It was the one time I actually saw the 'Ubuntu' and 'Rainbow Nation' image created for South Africa truly in action. Everyone helped everyone else and, for a few days, racism and xenophobia fell away as people of all colours, genders and ages, and both citizens and non-citizens, all worked side by side. The staunchly religious homophobes worked alongside the LGBT community, a CEO swept the street together with a beggar, and the young took care of the elderly. All of these people, usually separated because of personal beliefs, status or bias, were working together in unity, cleaning up the mess together, securing looted shops and businesses, sharing food, and protecting each other's neighbourhoods. Slowly, we saw an even bigger version of 'The Greater Good' in action, as help started coming in from provinces across South Africa. Truckloads of essential items started arriving from everywhere, and wealthy residents in other cities who had access to private aircraft started flying emergency supplies into private airstrips, dropping them off and turning around to collect the next load. The first shipment of food to arrive by road included flour, rice and bread, and was driven down from Johannesburg (a journey which takes a couple of days in a large truck) by members of the Muslim community. Announcements across social media informed us that the bread was available 'for all religions, not just our community, all are welcome'. I even saw a few comments on Facebook along the lines of 'Even the atheists are cleaning up and working with us!' to which one atheist replied 'Well, we're always helping, you just don't know about it because we don't broadcast it all over social media, like you all do!'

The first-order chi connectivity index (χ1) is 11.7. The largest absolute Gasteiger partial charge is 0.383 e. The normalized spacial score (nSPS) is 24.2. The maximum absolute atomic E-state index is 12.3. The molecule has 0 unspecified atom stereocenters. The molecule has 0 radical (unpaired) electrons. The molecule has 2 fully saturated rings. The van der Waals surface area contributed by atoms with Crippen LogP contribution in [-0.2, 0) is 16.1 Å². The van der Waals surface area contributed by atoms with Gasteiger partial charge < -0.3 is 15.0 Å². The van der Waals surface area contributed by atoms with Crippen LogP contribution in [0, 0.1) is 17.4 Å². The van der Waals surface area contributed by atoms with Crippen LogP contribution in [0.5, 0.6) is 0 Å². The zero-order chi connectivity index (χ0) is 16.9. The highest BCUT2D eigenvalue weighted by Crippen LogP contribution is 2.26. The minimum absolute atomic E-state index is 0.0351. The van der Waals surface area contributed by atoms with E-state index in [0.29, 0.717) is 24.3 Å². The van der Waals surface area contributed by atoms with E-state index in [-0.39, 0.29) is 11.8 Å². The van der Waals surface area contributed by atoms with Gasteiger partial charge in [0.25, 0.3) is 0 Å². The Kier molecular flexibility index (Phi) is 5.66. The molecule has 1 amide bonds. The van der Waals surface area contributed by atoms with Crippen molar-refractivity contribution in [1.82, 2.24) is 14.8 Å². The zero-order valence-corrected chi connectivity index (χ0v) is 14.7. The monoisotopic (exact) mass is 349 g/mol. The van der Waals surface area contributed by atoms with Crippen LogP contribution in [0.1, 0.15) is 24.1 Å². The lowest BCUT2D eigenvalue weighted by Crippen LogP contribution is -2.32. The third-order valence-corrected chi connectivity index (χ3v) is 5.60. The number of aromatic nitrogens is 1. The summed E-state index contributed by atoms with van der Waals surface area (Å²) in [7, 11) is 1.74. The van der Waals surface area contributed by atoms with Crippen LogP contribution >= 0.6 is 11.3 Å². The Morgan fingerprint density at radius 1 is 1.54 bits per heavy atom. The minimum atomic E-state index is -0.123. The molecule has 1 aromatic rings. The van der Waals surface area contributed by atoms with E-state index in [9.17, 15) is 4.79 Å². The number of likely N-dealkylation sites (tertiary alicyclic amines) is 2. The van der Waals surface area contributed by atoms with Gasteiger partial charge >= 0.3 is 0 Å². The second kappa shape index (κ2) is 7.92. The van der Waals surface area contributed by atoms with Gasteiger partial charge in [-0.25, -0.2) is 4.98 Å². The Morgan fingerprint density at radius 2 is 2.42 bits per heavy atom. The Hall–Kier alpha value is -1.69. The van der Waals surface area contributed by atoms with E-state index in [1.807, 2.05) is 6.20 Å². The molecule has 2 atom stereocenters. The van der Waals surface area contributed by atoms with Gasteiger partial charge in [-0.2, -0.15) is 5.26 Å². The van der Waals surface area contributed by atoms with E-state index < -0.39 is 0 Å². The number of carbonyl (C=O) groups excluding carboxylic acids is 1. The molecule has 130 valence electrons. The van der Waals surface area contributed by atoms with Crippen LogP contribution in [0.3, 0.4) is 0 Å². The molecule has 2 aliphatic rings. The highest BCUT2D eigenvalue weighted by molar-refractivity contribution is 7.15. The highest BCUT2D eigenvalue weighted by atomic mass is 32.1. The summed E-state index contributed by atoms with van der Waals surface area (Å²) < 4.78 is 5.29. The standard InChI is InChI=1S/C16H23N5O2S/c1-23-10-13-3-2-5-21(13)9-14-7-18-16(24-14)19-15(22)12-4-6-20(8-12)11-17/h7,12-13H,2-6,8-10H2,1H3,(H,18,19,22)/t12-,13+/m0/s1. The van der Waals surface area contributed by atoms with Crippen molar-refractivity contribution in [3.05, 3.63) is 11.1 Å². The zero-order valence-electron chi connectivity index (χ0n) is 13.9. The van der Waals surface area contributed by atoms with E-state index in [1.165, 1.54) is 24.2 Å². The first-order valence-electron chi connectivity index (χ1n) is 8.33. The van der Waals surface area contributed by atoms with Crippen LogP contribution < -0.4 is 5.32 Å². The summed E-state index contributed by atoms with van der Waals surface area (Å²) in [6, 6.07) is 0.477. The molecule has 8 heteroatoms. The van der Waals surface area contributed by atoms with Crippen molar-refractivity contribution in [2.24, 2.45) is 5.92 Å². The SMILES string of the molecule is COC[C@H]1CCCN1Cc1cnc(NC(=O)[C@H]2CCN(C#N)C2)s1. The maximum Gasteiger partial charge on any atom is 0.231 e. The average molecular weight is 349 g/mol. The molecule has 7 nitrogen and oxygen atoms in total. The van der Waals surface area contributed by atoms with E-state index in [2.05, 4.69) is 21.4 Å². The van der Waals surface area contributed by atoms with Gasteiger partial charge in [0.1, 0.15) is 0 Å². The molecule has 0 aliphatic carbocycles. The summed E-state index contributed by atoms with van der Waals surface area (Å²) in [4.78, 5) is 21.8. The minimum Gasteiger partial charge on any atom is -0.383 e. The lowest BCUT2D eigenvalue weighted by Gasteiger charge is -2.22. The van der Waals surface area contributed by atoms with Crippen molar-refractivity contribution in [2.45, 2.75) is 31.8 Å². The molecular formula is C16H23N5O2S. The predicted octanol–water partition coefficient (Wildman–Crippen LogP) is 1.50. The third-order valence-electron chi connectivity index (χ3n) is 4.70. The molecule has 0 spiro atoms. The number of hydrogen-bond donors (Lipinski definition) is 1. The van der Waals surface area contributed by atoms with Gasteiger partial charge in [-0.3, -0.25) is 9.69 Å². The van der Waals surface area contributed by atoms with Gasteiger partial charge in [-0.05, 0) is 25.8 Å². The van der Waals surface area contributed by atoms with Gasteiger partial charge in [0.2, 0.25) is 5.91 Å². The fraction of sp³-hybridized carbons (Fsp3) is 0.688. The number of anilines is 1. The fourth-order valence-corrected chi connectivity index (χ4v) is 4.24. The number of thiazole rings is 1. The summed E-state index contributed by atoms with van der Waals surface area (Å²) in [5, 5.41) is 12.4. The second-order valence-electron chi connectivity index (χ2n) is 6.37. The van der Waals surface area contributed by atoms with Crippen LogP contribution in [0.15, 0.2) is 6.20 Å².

It was heart-warming and comforting to be a witness to all this and to play a small part in it. It did give me hope for humanity, that when we're at our lowest and most vulnerable we do, truly, all pull together for 'the Common Good'. It's just a pity that it takes a disaster to see this in action, and a pity that many of us don't continue after the immediate crisis is over. But it's a start, at least.

Humanism in action

I think what this also showed a lot of people, whether they knew the word or not, was 'humanism in action' and how we as humanists live our lives. We don't wait for a god to save us because we know that only we can save ourselves and each other from bad situations. We are responsible for our own actions, or lack of action, and we can help others regardless of whether we have the money or resources to do it. Everyone has something to offer, because helping is also about non-monetary things like support or just being present, physical labour or a hug or just an ear to listen, or a smile to a stranger. All of these things can be done by and for people regardless of age, gender, status, race, country, religion or lack of it, because at the end of the day we are all members of the same species.

'Ubuntu', 'the Common Good', 'kindness' or 'humanism' - whatever we call it, it's pretty much the same thing at the end of the day. It's the language spoken by humanists all around the world. We all know it, we have always known it, and we haven't had to be taught how or why we should do it. It is what will, one day in the future, unite us as one global family of humans, ensuring that, as a species, homo sapiens will never become extinct.